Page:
young Hiccup, Astrid and Fishlegs, are standing in front of a castle that Tuffnut, Ruffnut and Snotlout built on Berk and are now behind it ready for battle.
Tuffnut doing a silly French accent: “Who is it?”
Hiccup: “This is Hiccup Horrendous Haddock III and these are my friends. Whose castle is this?”
Tuffnut: “This is the castle of Lord-King-Overlord-Emperor-Ruler-Sir Thorston-ton”
Hiccup: “Go and tell him that we have been charged with a sacred quest to find the Dragon Eye and if he gives us food and shelter for the night he may join us in our quest.”
Tuffnut: “I’ll ask him but I don’t think he’ll want to. He’s already got one you see.”
Fishlegs: “Are you sure?”
Tuffnut: “Oh, yes it’s very nice.”
Tuffnut (whispers to Ruffnut and Snotlout on his side of the wall): “I told him we already got one.”
They struggle hide their laughter.
Fishlegs: “Well, can we come up and have a look at it?”
Tuffnut: “Of course not! You are Berkian yaks!”
Astrid: “Well what are you then?”
Tuffnut: “I’m French. Why do you think I have this outrages accent!?”
Astrid: “What are you doing on Berk?”
Tuffnut: “Mind your own business!”
Hiccup: “If you don’t show us your Dragon Eye we will be forced to take your castle by force.”
Tuffnut: “You don’t frighten us you silly Berk-ish pig-dogs!!! Go an boil your bottoms, you sons of a silly person. I blow my nose at you, so-called ‘Hiccup Horrendous Haddock III,’ you and all your silly Berk K-nig-hts!!!!”
So this is Sideline. He is a basset hound/black lab. He came to us 11 months ago after his owner (a co-worker) passed away from cancer. Before he moved in with us, Sideline was kept in a large pen outside. He had minimal human contact and then with only one person. He knew a few other dogs and some farm animals. However, he was never socialized and never left the pen.
We couldn’t even catch him in the pen. Sideline was very shy and fearful of everything and everybody. We finally got him cornered and I got a lead on him but he wouldn’t even walk. He just froze. He was so scared he defecated. We got him home. He acted more normal when we got him home and to our other dog, Berk. However, Sideline was still terrified of everything. Any sudden movements or new people in the house would cause him to pee in fear.
After a few accidents in the night, we got Sideline a crate. It was the best thing we ever did. He used it as his safe spot and we had no more accidents. Sideline also started being more calm around us. He still would startle if you moved to quickly or turned around, or even looked at him too long. Any loud noise would cause him to freak.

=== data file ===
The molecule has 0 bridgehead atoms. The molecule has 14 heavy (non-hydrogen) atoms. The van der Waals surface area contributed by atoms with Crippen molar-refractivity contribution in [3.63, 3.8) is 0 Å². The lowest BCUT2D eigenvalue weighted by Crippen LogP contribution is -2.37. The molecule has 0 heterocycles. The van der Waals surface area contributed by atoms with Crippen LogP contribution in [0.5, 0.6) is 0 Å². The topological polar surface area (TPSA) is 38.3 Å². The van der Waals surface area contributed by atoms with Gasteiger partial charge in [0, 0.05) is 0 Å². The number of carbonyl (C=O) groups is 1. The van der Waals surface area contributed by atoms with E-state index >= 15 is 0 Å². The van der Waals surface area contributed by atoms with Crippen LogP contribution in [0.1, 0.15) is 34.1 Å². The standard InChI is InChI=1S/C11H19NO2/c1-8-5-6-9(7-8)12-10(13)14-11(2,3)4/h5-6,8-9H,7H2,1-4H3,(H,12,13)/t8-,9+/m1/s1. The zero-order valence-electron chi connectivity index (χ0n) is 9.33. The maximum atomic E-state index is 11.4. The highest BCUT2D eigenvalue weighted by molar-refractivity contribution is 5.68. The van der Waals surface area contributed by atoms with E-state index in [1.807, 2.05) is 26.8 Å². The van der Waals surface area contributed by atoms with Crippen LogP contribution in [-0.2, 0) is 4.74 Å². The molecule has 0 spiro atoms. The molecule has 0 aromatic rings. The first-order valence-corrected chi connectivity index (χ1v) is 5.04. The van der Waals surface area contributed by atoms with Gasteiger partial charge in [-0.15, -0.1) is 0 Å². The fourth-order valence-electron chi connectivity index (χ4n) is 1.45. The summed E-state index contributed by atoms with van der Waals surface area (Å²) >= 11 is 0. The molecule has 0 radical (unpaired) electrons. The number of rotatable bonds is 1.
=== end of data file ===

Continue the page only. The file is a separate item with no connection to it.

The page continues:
Slowly we began socializing him. Walking him to a local bar with Berk. Past screaming children (he was so afraid of them) and bikes and loud people. He was better at the bar, he could hide under our stools and decide if he wanted attention. Sideline was so unsocialized that he didn’t even know what pets where. Berk being at his side made him braver.
Sideline has been making steady progress. We now can leave the crate open at night without worrying about accidents. We started leaving it open because he would cry at night. Sideline has decided he wants to sleep in our bedroom or hallway. When I turn my desk chair around, he may still jump up but he comes towards me instead of running away. At the bar he is still shy but he seeks out attention from the patrons he knows instead of cowering under the stool. When he needs to go outside during the day, Sideline comes up and noses my arm instead of whining or getting Berk to do it. In fact, Sideline has decided he likes pets so much he is a bit pushy when he wants them.
Sideline isn’t completely over his previous home, he is still fearful and timid. However, when he got spooked and out of his collar when we were walking him, he ran right back to the house and sat on the stairs til we got there and opened the door. (He now wears a halter so he can’t escape) He likes to go to the bar now, he looks forward to it and attention from his friends (and the occasional crawfish tail). He even initiates contact with visitors to the house. Best of all, he no longer pees in fear at every little thing. In fact, we haven’t had that kind of accident in months.
I’m very proud of Sideline and the progress he has made. I think some day soon he’ll be a real dog. (That’s a joke. We said when he came home, that Sideline didn’t even know how to dog. Berk and my parent’s two dogs have been slowly teaching him how to dog over the past 11 months.)